What Apple Watch's Patient Monitoring Means for the Future of Medicine

In the vast list of changes COVID-19 has made to our everyday lives, one you may not think about often is the growing need for medical professionals or caregivers to be able to monitor patients while keeping (social) distance.

Then again, maybe you do think about it. There are 40.4 million unpaid caregivers of adults ages 65 and older in the United States, and 29% of the adult population cares for an ill or disabled relative.

Managing a pandemic, and a patient, isn’t an easy thing.

Watching Those in Need

This week, Amazon released an Alexa adjunct called Care Hub, which is designed to help families monitor loved ones who need oversight but still want to lead independent lives. It can trigger Alexa to contact designated caregivers, and allow the caregivers to view activity on their smartphones.

This isn’t Amazon’s first foray into healthcare; earlier this year they launched Halo, and in 2018 they acquired a prescription delivery company.

They’re not the only ones. A Seattle startup called Optimize.health sells an end-to-end monitoring service used not by family caregivers but by independent medical clinics and hospitals. Its primary function is allowing doctors to connect with patients via text or video, and according to the company, revenue has increased 800% since last year.

Not surprisingly.

Oh, and there’s Biofourmis, who announced on September 3rd that they had raised $100 million to help advance products in the fields of cardiology, respiratory, oncology, and pain management.

And really, those were just the only two we found while writing this. Undoubtedly there are another dozen either at bat or on deck, waiting to capitalize on crisis. We don’t even mean that pejoratively; innovation is where you find it. And in the end, patients will get better care.

Watching Yourself

We deliberately didn’t start this piece by talking about the Apple Watch, because every time Apple does anything, we go into fits about it. But…they’re just so good at stuff.

Apple Watch Series 6 greatly increased its hardware power, and that power underpins some spectacular new features. The Blood Oxygen app lets users measure their blood-oxygen saturation in a crazy 15 seconds. It also takes readings periodically throughout your day (and night). This can help users keep track of their respiratory and cardiac health, and monitor asthma symptoms and potential heart problems.

And if you opt in, the data isn’t just for you: Apple has partnered with Anthem, UC Irvine, and Seattle Flu Study to develop 3 research studies that help patients and doctors use data to prevent heart failure, and determine how changes in blood oxygen and heart rate can indicate early signs of health problems.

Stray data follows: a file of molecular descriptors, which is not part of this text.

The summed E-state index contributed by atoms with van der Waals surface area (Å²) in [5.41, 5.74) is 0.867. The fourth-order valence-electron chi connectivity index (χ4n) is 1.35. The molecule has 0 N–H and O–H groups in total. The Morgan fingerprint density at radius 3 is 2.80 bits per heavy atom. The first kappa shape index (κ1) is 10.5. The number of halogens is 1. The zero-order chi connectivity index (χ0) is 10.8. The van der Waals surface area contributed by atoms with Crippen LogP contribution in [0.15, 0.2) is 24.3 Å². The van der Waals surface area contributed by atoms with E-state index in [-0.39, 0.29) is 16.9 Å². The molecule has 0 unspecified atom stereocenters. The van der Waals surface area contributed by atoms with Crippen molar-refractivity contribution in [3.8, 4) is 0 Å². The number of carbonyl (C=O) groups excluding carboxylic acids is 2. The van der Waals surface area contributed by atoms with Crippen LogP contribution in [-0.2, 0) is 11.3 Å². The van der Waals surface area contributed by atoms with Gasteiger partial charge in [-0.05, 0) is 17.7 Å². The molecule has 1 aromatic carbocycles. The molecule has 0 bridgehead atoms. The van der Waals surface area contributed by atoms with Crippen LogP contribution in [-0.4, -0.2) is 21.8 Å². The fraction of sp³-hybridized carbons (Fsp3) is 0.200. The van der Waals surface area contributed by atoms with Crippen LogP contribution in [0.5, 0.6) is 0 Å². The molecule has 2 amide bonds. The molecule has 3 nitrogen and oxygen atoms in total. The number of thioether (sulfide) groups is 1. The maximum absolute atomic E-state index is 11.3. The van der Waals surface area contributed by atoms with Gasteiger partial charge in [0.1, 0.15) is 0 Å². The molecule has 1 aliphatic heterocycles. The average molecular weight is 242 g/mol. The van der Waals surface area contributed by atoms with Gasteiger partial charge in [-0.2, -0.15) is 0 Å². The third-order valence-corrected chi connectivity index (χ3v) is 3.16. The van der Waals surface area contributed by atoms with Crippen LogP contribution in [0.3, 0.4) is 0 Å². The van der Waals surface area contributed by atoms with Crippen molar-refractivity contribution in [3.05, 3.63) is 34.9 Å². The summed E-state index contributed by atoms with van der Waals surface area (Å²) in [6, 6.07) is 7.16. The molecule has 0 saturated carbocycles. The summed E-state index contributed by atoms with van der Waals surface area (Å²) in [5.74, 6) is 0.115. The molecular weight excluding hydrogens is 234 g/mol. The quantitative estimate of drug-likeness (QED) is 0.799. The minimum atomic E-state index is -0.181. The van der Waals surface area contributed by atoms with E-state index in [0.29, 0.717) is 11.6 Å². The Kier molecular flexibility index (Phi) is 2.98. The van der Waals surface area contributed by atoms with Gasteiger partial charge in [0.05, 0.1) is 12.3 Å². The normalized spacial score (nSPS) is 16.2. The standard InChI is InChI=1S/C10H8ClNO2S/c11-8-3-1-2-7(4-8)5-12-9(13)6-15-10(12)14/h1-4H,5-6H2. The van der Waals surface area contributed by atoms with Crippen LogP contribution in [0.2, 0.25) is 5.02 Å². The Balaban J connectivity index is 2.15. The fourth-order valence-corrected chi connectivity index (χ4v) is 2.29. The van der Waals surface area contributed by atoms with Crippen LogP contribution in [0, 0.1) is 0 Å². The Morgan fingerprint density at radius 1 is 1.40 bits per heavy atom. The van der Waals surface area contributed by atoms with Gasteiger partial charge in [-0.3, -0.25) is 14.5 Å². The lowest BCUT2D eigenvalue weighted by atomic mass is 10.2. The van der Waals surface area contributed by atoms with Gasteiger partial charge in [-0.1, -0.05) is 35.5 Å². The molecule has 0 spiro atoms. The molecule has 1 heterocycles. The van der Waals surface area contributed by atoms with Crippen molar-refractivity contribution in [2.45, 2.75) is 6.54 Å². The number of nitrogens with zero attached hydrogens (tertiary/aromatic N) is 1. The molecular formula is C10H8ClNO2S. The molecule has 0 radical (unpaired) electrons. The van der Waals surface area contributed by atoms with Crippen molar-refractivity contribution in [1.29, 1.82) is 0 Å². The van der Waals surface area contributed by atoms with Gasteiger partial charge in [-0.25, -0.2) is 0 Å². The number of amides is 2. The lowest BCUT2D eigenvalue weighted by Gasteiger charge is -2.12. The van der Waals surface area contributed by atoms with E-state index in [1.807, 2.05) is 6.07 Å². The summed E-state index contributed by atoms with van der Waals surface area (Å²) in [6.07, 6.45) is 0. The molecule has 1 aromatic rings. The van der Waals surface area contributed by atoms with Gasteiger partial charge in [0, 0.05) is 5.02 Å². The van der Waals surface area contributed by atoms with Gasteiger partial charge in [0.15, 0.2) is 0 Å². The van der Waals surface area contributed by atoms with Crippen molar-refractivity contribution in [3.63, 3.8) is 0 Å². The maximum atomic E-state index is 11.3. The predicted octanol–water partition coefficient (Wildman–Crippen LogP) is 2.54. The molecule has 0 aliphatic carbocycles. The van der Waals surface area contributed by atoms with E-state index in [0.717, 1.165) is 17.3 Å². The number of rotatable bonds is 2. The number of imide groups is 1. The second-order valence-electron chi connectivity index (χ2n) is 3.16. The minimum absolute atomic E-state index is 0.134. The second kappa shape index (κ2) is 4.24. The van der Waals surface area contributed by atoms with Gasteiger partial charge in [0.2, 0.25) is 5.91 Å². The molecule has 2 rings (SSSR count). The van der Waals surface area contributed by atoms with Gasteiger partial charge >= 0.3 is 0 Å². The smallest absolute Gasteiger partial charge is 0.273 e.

Like, critically, the onset of COVID-19.

Watching the Progression

In some ways, the Watch has changed the way we as a society are able to collect and collate medical data. And that could improve the care we give one another and the skill with which we treat disease.

A standard medical study might test, say, 1,000 people. An Apple Watch test? Researchers can access an exponentially wider pool of subjects. In fact, the 2019 Apple Heart Study had 419,000 participants. Not only that, it ran that test with arguably better accuracy than human-managed tests. The 68th American College of Cardiology Scientific Session and Exposition opened with a study that suggested the Apple Watch can detect atrial fibrillation with a “reasonable degree of accuracy,” giving people an opportunity to seek medical care before a serious event like a stroke.

Each year, more than 795,000 people in the U.S. experience a stroke. This is no small thing.

And the convenience cannot be overstated. It’s a lot easier to participate in a trial if all you do is say “yes” to a prompt and let the Watch do the rest instead of drive to the office, fill out some forms, wait for a call, have an interview… It corrects for the problem of access.

Sort of.

Unless researchers are providing the Watch themselves, resulting figures might be skewed to more affluent test subjects who can afford to spend $400 on a watch. And because health and income are inextricably linked (residents of impoverished neighborhoods are at vastly higher risk of chronic disease and decreased life span), crucial data can be lost when the poor are left out.

It is imperfect. But it’s a start. And the more conditions we can actually, reliably measure from the Watch, the better we do in health monitoring and clinical trials.

Future Watch

Earlier this month, the Taskforce on Telehealth Policy (bet you didn’t even know there was such a thing) released its report on the current state of telehealth, and its future moving forward through, and beyond, the COVID-19 pandemic.

The pandemic has been a catalyst for change that was, perhaps, needed all along. Previously, telehealth and remote monitoring were “nice to haves” but not widely adopted. There were regulatory issues, tech issues, and a general sense of hesitation to take the leap. But when the world was suddenly on lockdown, there was no more waiting.

It happened.

So now, startups, giants, and groups like NCQA are rapidly innovating to make it work for everyone, and not just until the coronavirus has faded away. Issues like patient safety, HIPAA laws, telecommunications access, and geographic restrictions still plague (sorry) the systems, but progress is never without its pains.

We’ll keep watching.

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